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The People I Hear Nos. 1&2

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Ros Atkins Ros Atkins | 10:29 UK time, Friday, 18 March 2011

Each week, I'm writing an article about some of the conversations I've had or heard while hosting WHYS. The articles are going to be carried by newspapers and websites, but I'll also post them here as well. Here are the first two in reverse chronological order.

The People I Hear No. 2

Latif had been trying to get through for two and half hours. To do that, he'd rung a relative in Ghana who listens to World Have Your Say to get our number. Five minutes before the end of the programme, the line worked; at last he'd made the connection.

The unrest in the Arab world has educated us all about the migrants who've travelled there for a better wage. Pakistanis and Bangladeshis in Bahrain, Sudanese in Cairo, Filipinos and West Africans in Libya. We're learning about their lives as upheaval shakes societies so hard that their least visible inhabitants have come tumbling into view.

In Libya, with an equal measure of inevitability and unfairness, the migrant has become a target.

Just as Bahrain employs Jordanians and Yemenis to bolster its security forces, so Colonel Gaddafi employs sub-Saharan Africans. It's hard to be precise, but some reports say men from Chad, Niger, Mali and Sudan are being paid to fight. To Latif, their nationality doesn't matter. They are black and so is he, and that's causing him terrifying problems.

'We are workers from Ghana,' he said on a line that hissed and crackled. 'The protestors came to us, took our money and tried to kill us. We saw an uncompleted building, and that's where we all ran. We are 11 in number, we don't have any food. The protestors are threatening any blacks so we're all afraid.'

Listening to this was Faraj. He's a doctor in the UK who hails from Benghazi. Minutes earlier he'd spoken with pride about the safe and tolerant atmosphere that rebels have brought to his home city. Latif's was a different story, and Faraj sounded exasperated with those protestors betraying his ideals.

'Latif, go to the nearest mosque. You are welcome in Libya. Tell them, you have nothing to do with fighting for Gaddafi.'

'But who will come to my aid?'

'Tell me where you are? I'll send you a tribal chief.'

'I'm at... ' I cut Latif off. Broadcasting his whereabouts to a listening world seemed a very bad idea.

'Let's keep this conversation going off air,' I suggested. Two minutes later the show was finished, and our sound engineer went to talk to Latif.

The line had gone again. We've texted him several time since but haven't heard back. We'll keep on trying.

The People I Hear No. 1

Sara is a British Libyan living in Dubai and she emailed me an hour before our TV edition. Please call me she urged, I want the world to know about my father. So we did.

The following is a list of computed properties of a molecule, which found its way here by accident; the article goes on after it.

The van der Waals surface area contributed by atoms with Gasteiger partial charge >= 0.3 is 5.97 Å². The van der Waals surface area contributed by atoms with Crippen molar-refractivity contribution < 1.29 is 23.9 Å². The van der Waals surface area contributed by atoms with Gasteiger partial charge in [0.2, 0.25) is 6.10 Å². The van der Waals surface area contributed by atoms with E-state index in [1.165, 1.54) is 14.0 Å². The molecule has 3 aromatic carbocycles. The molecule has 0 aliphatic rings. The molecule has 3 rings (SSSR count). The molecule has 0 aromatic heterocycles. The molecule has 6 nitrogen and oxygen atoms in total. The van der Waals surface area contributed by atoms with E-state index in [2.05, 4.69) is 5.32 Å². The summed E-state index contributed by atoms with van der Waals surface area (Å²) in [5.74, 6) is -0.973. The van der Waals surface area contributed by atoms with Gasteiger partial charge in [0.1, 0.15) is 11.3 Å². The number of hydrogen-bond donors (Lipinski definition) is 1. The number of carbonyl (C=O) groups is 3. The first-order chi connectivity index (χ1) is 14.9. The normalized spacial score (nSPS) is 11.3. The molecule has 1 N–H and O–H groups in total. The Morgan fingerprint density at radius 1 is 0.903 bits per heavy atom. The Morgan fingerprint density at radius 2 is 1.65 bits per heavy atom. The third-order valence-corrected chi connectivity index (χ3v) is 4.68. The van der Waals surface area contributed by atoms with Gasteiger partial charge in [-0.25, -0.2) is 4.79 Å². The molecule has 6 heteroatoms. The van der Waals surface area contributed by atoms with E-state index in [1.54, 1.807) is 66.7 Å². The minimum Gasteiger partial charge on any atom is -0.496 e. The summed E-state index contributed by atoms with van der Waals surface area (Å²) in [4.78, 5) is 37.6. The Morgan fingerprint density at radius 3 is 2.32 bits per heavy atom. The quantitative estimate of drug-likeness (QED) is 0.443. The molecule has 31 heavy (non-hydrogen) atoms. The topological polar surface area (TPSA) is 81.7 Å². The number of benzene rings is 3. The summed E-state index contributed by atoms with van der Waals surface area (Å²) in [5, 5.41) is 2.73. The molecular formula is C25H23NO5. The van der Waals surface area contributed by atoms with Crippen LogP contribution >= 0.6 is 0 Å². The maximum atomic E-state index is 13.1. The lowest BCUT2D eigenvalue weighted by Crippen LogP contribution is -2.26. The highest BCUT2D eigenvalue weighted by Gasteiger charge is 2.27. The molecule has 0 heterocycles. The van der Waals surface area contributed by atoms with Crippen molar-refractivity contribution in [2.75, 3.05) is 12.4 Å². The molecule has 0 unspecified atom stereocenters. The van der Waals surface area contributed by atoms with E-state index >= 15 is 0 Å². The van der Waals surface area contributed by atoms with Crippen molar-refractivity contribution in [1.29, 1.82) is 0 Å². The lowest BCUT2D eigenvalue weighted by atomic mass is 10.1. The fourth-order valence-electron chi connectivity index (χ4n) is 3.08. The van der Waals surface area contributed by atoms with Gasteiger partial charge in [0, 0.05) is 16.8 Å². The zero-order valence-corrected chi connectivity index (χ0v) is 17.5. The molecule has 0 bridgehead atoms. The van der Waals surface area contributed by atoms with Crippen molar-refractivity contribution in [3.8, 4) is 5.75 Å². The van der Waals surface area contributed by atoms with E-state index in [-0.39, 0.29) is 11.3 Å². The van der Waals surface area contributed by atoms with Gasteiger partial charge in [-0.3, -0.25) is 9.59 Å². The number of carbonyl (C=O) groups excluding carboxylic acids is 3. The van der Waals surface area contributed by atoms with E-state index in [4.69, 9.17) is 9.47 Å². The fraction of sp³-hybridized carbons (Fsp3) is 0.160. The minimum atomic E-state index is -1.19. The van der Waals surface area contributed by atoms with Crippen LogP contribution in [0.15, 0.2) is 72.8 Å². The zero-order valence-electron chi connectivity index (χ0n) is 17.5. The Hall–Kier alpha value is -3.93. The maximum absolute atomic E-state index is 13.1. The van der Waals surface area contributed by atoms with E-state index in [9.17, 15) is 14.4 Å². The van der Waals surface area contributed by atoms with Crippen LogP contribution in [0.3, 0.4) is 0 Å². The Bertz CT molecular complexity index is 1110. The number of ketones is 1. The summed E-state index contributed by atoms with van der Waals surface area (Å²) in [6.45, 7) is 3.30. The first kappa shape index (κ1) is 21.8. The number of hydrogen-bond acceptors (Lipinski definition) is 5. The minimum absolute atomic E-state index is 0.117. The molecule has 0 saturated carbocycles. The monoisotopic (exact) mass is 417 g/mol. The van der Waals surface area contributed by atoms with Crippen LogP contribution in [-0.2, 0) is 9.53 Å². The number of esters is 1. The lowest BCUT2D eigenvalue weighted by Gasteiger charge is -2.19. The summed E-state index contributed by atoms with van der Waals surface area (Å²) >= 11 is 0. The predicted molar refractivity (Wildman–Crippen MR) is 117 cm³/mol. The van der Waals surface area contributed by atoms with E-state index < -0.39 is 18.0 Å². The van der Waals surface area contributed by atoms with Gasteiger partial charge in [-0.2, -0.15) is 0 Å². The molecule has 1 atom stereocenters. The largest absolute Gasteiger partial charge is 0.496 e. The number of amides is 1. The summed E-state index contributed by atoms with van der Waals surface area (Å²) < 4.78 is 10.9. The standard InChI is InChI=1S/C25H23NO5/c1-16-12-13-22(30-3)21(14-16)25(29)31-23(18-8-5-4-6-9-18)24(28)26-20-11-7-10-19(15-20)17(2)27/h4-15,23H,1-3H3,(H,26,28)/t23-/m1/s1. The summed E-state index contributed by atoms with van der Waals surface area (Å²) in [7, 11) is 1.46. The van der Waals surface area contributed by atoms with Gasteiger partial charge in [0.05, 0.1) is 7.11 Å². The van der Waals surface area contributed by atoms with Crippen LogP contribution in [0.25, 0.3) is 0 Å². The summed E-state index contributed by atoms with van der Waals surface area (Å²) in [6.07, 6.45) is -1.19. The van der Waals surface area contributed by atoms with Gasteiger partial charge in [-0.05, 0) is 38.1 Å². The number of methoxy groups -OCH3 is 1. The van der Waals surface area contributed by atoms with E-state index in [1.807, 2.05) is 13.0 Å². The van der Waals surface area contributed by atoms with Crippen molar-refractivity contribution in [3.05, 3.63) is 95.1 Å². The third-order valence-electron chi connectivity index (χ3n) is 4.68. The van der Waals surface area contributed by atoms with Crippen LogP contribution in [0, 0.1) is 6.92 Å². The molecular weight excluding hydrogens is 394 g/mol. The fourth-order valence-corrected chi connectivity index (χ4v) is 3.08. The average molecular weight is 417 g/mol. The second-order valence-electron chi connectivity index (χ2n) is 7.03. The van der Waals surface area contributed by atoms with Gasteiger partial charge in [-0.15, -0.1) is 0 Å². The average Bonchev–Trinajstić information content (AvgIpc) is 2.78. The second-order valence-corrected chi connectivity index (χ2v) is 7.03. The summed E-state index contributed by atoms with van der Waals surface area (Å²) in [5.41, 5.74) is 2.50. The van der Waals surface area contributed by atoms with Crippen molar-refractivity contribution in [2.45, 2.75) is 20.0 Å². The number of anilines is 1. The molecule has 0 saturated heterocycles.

Her voice had an urgency and her words a high-tempo. 'He's a 70 and lives in Tripoli, and I think has spoken to the media. This morning he was attacked by eight men who support Gaddafi. They put a gun to his head, dragged him around the house and then made him sit and watch one of our family's nannies being raped. She's Indonesian, she has nothing to do with it!'

Her story became a plea. 'The world has to intervene. People are disappearing, they're being tortured, they're being murdered. The world can no longer sit and watch. Words are not enough, Gaddafi doesn't care about words. This is what I have to say to the world.' And with that she ended her call.

For Ahmed, a Libyan doctor in Manchester, Sara's words had an awful ring of truth. 'My three brothers and father have never carried a weapon in their lives. They disappeared this week and we have no idea where they are. My mother is beside herself.'

I often marvel at the calmness and eloquence of people in situations of unbearable pressure. As we talked, I flinched as I imagined living the day that Sara and Ahmed were halfway through, wrestling with the maddening thought of loved ones suffering out of your reach. 'I'm a psychiatrist, I'm just managing to keep things together,' Ahmed explained. It still seemed remarkable.

Earlier in the week, I'd spoken to a Ramira. She lives in Manila, but her husband Alberto works in the oil industry in Libya. She'd stayed up late to take our call and hers was better news. Alberto was in Benghazi and looking certain to get out.

'Do you resent him working so far from home,' I wondered. 'Oh no,' she replied, 'he can earn much more money there.' 'And what about the future, would you want him to go back?' 'Of course, we need the money, there is no other way.'

This is the long view that says that Libya can offer good work whichever way history's path turns. It's hard to believe that Sara's father's nanny would feel the same way.

Jalal followed Ahmed and Sara. He lives in the opposition stronghold of Benghazi n eastern Libya.

Ahmed mocked Colonel Gaddafi's claim that this people love him and wanted to know Jalal knew anyone who felt that way. 'Gaddafi is delusional,' replied Jalal. 'I'm certain even his children don't like him.' Not that they could see each other, but the two men smiled across the screen.

Zainab broke that united front. She called from Libya, and her anger and frustration matched Sara's. 'You're not getting a clear picture. I live in an area held by the revolutionaries, and they have hijacked the place, and kidnap those who oppose them.' We don't want you here, was her unequivocal message.

It's always said of the Palestinians and the Israelis that there are two parallel narratives. The same applies to Libya, and we continue to hear both.

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